Rust Analyzer from Source
I’m developing on a FreeBSD machine and rust-analyzer is not available as a pre-build release.
Luckily, it’s easy to build rust-analyzer from source. Just clone the repository and run:
cargo xtask install --server
I’m on Emacs, so I only need the server, hence the
--server argument. If you are using Visual Studio Code, don’t add it.
Today I learned about the cargo-modules, a cargo plugin which shows you an overview of your crates modules.
I like to check the tree and my public interface with:
cargo modules generate tree --with-types
Add aliases for your Rust project
I was looking at the Monkey language implementation done by Lauren Tan and noticed a
.cargo/config.toml file in the project directory. In it was a convenient alias for her project:
dev = "watch -x check -x test"
This way, we can run
cargo dev, which will run a check, which is not a build but catches a lot of errors quickly. The
test is for those doing TDD because it will run the tests after every change. Convenient!
Rust project templates
Rust never stops to amaze me with its command-line tools and today I found out about
cargo-generate which enables you to setup a repository which will function as a project template for Rust.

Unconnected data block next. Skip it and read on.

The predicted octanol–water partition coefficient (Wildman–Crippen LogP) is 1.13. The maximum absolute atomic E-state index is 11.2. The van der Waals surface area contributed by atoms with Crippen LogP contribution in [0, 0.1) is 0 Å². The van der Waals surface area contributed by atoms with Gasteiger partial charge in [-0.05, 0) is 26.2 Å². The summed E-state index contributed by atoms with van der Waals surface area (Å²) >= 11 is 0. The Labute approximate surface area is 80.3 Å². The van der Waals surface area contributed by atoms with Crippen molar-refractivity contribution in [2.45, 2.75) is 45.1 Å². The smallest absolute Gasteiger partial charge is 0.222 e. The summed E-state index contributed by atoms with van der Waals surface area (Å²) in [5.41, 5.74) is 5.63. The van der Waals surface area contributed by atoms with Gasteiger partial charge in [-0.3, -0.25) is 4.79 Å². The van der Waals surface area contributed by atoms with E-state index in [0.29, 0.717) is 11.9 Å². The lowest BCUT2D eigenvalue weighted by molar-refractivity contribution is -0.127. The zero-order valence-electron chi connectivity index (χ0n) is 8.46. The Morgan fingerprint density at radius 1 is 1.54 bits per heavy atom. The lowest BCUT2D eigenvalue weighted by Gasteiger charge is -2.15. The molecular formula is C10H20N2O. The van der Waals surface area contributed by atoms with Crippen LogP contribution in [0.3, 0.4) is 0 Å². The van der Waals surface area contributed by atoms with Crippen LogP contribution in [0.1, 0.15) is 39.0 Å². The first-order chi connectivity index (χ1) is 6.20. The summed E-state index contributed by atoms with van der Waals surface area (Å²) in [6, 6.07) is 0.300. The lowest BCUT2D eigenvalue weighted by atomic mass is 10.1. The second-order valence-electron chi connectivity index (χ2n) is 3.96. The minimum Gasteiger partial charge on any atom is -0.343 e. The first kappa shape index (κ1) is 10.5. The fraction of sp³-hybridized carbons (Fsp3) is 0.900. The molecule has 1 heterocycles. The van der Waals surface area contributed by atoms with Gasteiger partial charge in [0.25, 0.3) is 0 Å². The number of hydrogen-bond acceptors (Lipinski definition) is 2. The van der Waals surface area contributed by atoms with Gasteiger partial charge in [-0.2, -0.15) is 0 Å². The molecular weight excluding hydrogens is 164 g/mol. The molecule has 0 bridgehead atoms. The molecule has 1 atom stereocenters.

As an example, to pull down the repository and start a new project, you would do:
cargo generate --git https://github.com/githubusername/mytemplate.git --name myproject
Staying up-to-date with Rust
I have this tick where I continuously check that my tools are running the latest version. I guess you could call it a form of FOMO.
Luckily, Rust has me covered with two packages which check that for me.
cargo-outdated which check that your project dependenies are up-to-date. And cargo-update which checks that your Rust executables, like cargo-edit are running the latest version.
It will even update itself!
Rust tooling came a long way
I bought the Hands-on Rust and needed to setup my editor (Visual Studio Code) to start working on my 2D dungeon crawler. Choose Rust Analyzer and could not be more impressed with the experience.
Also impressed with some of the Cargo helper tools, like cargo-edit to manage dependencies, cargo-audit to check for vulnerabilities and cargo-expand to expand macro’s.
2021 is a great year to start learning Rust. Both the ecosystem and learning materials have reached a high level of maturity.